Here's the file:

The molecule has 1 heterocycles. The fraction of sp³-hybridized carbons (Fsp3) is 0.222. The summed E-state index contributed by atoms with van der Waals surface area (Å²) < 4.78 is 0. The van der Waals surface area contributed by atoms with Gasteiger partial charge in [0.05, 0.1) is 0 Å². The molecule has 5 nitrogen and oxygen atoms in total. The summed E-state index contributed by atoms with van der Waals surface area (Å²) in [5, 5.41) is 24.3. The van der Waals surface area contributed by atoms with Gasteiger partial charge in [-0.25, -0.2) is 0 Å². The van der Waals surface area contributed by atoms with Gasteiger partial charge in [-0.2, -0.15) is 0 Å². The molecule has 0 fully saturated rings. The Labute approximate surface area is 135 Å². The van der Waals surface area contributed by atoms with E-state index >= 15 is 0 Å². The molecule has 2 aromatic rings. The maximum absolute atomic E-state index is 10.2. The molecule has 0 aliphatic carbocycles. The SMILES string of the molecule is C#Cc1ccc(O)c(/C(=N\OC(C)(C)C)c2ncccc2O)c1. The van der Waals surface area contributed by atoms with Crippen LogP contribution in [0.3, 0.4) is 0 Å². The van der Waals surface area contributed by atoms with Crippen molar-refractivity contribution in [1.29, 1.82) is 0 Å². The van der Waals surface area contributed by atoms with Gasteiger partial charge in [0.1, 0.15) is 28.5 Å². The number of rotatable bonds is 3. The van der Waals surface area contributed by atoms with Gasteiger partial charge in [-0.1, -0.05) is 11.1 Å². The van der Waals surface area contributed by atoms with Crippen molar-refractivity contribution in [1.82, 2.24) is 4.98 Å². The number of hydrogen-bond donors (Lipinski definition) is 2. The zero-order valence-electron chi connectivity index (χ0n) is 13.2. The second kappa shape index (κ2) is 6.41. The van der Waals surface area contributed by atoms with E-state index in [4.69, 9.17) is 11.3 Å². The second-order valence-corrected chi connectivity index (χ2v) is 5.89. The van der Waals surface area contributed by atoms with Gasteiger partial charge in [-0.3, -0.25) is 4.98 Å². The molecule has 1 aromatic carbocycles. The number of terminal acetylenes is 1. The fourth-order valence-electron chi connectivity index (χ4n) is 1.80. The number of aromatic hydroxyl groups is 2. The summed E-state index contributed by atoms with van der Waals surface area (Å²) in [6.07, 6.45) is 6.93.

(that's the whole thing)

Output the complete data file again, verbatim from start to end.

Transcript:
The molecule has 1 heterocycles. The fraction of sp³-hybridized carbons (Fsp3) is 0.222. The summed E-state index contributed by atoms with van der Waals surface area (Å²) < 4.78 is 0. The van der Waals surface area contributed by atoms with Gasteiger partial charge in [0.05, 0.1) is 0 Å². The molecule has 5 nitrogen and oxygen atoms in total. The summed E-state index contributed by atoms with van der Waals surface area (Å²) in [5, 5.41) is 24.3. The van der Waals surface area contributed by atoms with Gasteiger partial charge in [-0.25, -0.2) is 0 Å². The van der Waals surface area contributed by atoms with Gasteiger partial charge in [-0.2, -0.15) is 0 Å². The molecule has 0 fully saturated rings. The Labute approximate surface area is 135 Å². The van der Waals surface area contributed by atoms with E-state index >= 15 is 0 Å². The molecule has 2 aromatic rings. The maximum absolute atomic E-state index is 10.2. The molecule has 0 aliphatic carbocycles. The SMILES string of the molecule is C#Cc1ccc(O)c(/C(=N\OC(C)(C)C)c2ncccc2O)c1. The van der Waals surface area contributed by atoms with Crippen LogP contribution in [0.3, 0.4) is 0 Å². The van der Waals surface area contributed by atoms with Crippen molar-refractivity contribution in [1.29, 1.82) is 0 Å². The van der Waals surface area contributed by atoms with Gasteiger partial charge in [0.1, 0.15) is 28.5 Å². The number of rotatable bonds is 3. The van der Waals surface area contributed by atoms with Gasteiger partial charge in [-0.1, -0.05) is 11.1 Å². The van der Waals surface area contributed by atoms with Crippen molar-refractivity contribution in [1.82, 2.24) is 4.98 Å². The number of hydrogen-bond donors (Lipinski definition) is 2. The zero-order valence-electron chi connectivity index (χ0n) is 13.2. The second kappa shape index (κ2) is 6.41. The van der Waals surface area contributed by atoms with E-state index in [4.69, 9.17) is 11.3 Å². The second-order valence-corrected chi connectivity index (χ2v) is 5.89. The van der Waals surface area contributed by atoms with Gasteiger partial charge in [-0.3, -0.25) is 4.98 Å². The molecule has 1 aromatic carbocycles. The number of terminal acetylenes is 1. The fourth-order valence-electron chi connectivity index (χ4n) is 1.80. The number of aromatic hydroxyl groups is 2. The summed E-state index contributed by atoms with van der Waals surface area (Å²) in [6.07, 6.45) is 6.93.